I would opt for Panasonic FC caps in the power supply, in all the digital circuits SANYO OSCON is a very good idea – because they behave very stable at different temperature conditions…Be careful – OSCON cpas are widely available in SMD (surface mounted devices) versions – to find the standard mount version is often not an easy task – but they are existent. In the analogue stage I used Rubicon, and Cerafine, as also Elna Silmic caps – if you can find Black Gates – and have the money – feel free to buy them – but they are nearly vanished even on selling platforms like ebay.

PLEASE – do the recap work section by section…and if you are tired – leave the solder iron alone and go to bed – because every electrolytic capacitor is directional, and if you are tired it happens that……;-)))) Do function tests on a regular basis, if you are finished with one section – if there is a mistake, you will have a much better chance to find the problem fast and easy.

If you replace the big power supply caps (5 of them not only the big twin towers) I would opt for slightly larger capacity – and I mean slightly (10 % ) otherwise the original power transformer cannot handle your nice tuning!

The biggest improvement


After the recapping is done you have the rare opportunity to listen to a Marantz CD 94 in quasi new condition – and you will be impressed – there are more CD players in existence today which sound much, much worse than that old machine. But until you tweak the player any further there is no chance to play in the same league were the best players are at home….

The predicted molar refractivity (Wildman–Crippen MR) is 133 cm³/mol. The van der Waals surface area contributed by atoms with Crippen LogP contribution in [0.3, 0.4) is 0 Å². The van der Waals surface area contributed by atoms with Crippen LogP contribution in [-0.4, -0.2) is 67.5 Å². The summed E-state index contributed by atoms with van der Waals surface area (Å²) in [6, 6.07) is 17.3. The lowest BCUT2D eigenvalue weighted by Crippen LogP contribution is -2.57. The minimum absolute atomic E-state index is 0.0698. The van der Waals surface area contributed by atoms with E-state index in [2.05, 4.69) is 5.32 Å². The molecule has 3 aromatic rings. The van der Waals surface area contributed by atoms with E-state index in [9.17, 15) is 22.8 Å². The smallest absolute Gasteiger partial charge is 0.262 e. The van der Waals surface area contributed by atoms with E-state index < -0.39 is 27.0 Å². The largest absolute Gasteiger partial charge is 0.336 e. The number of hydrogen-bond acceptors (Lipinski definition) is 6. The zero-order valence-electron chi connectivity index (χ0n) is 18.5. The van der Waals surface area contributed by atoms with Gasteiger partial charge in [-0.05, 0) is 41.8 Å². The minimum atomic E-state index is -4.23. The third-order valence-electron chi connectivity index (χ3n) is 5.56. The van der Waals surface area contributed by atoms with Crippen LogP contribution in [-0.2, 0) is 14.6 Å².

The Marantz CD 94 – as most of the other TDA 1541 players have one serious problem in common, and this is the power supply regulators – or better, the amount of them. One regulator in the original design handles nearly all digital stages – and here is our biggest problem. The TDA 1541 needs a daughter chip which is called 7220 – and this thing pollutes a lot of digital rubbish in our rail which supplies also the DA converter, the clock and digital periphery. So we have to take care of that. As you might noticed, every Philips design in this period of time had those cooling fins at the back of the players. In the original design there are 3 discrete power regulators attached to those cooling fins – and we have to double that! Our goal is to give the TDA 1541 a separate rail – without any influence of the “dirty” 7220 – and we will do the same with the 7220 itself und the clock.

So we have to design 3 new power regulators (discrete) and connect them with the corresponding parts on our circuit board bypassing the original power traces, so that all 3 devices (TDA 1541, 7220 and clock) are directly fed with their supply voltages. We are must mount the hot transistors of our discrete regulators to the same cooling device as the already existent three original regulators. To distribute the clean supply voltage, use good quality solid core copper cables, and twist them tightly to gain some shielding.

Now we have reached a lot more sound quality – the truth is – you wont think it is still the same player….it is that impressive!

Further improvements

If you like, you can install now  a new high end clock – there are different manufacturers in existence, I would opt for a Tental Labs solution…which fits perfectly into the CD94. They supply their clock with a good manual and it is an easy task, if you already managed our journey to this point.

The analogue output stage

Now things become very interesting again…You can decide if you want to get rid of the whole de emphasis circuit, because (I bet??) you will have not a single CD in you collection, which is coded with emphasis (which was a very old technology in the first years of CD production to gain SR ratio).